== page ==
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Autopsy obtained for Georgia Dome fatal fall victim

7:17 PM, Oct 1, 2012   |    comments
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  • Isaac Grubb
    

10News has obtained the autopsy report for a 20-year-old Lenoir City man who died after falling from the upper deck of the Georgia Dome during the Vols' season-opening football game.

Isaac Grubb fell 35 feet from the upper deck of the Georgia Dome during UT's game against N.C. State in Atlanta.  Grubb was a student at Pellissippi State and also worked at a pizza restaurant in Turkey Creek.

Since Grubb's death, several WBIR viewers and Facebook users have contacted 10News asking for updates on the cause of the tragic incident.  The exact reason for how Grubb fell over the railing at the Georgia Dome is still under investigation.  However, the autopsy reveals the exact cause of death.

The Fulton County Medical Examiner's Center (FCMEC) in Atlanta, Georgia, conducted the autopsy.  It concludes the death was an accident and was caused by blunt head trauma. The report lists a slew of injuries to Grubb's skull following the 35-foot fall.  Grubb also suffered extreme trauma to his torso.  The autopsy report indicated there were no signs of preexisting disease.

The report is also noteworthy for what it did not find.  Specifically, it says a vitreous fluid drug screen results were "negative for drugs of abuse and alcohol."

Drug screening via vitreous fluid means medical examiners extracted fluid from Grubb's eye to screen for the presence of drugs and alcohol.  A negative test result for alcohol conflicts with statements by several witnesses and Georgia officials who indicated Grubb was seen consuming alcohol starting at 5 p.m. outside the Georgia Dome.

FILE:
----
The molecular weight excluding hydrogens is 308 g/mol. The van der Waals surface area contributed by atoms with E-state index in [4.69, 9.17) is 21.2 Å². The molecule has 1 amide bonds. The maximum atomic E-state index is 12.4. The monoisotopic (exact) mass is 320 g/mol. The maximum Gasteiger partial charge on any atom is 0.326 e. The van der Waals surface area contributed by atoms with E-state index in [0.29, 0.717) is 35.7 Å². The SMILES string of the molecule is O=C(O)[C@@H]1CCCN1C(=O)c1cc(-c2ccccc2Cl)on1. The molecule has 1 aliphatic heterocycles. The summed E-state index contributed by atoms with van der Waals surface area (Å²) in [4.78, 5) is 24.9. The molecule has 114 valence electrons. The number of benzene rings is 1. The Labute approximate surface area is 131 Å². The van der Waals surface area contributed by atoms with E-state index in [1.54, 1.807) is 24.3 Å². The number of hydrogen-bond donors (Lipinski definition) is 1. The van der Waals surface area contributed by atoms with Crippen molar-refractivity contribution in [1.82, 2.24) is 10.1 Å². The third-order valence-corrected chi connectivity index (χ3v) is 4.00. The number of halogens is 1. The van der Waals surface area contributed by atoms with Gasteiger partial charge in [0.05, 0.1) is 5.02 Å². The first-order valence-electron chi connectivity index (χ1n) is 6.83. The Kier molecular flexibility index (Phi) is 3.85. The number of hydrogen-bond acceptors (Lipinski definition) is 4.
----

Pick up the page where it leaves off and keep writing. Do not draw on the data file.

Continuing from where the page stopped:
Dr. Michele T. Stauffenberg with FCMEC conducted Grubb's autopsy.  When asked about the alcohol test results Monday, Stauffenberg emphasized that the type of screening conducted is the "bare-minimum" and should in no way be considered the definitive test.

"To report the results as something definitive, it is never wise to do that with a screening.  This is not a full toxicology report.  It is one quick way to test for things like alcohol, cocaine, or amphetamine," said Stauffenberg.  "We normally take urine samples for screening and blood samples for the comprehensive toxicology results.  In this case we were unable to obtain urine samples for the victim, so we conducted the screen via vitreous fluid from the eye."

Stauffenberg said blood samples were collected and sent to the State of Georgia Crime Lab for toxicology tests.  It can take up to 120 days for the toxicology results to be returned to the medical examiner.  Stauffenberg reiterated the autopsy should be considered a means to determine the cause of death rather than the exact chemical state of the victim leading up to death.

"It is very possible it [the screen] showed up negative, but the test results did not represent the true alcohol level at the time," said Stauffenberg. "For the purposes of an autopsy, the ultimate determination is that alcohol or no alcohol, he [Grubb] died because he had a head injury from an accidental fall."

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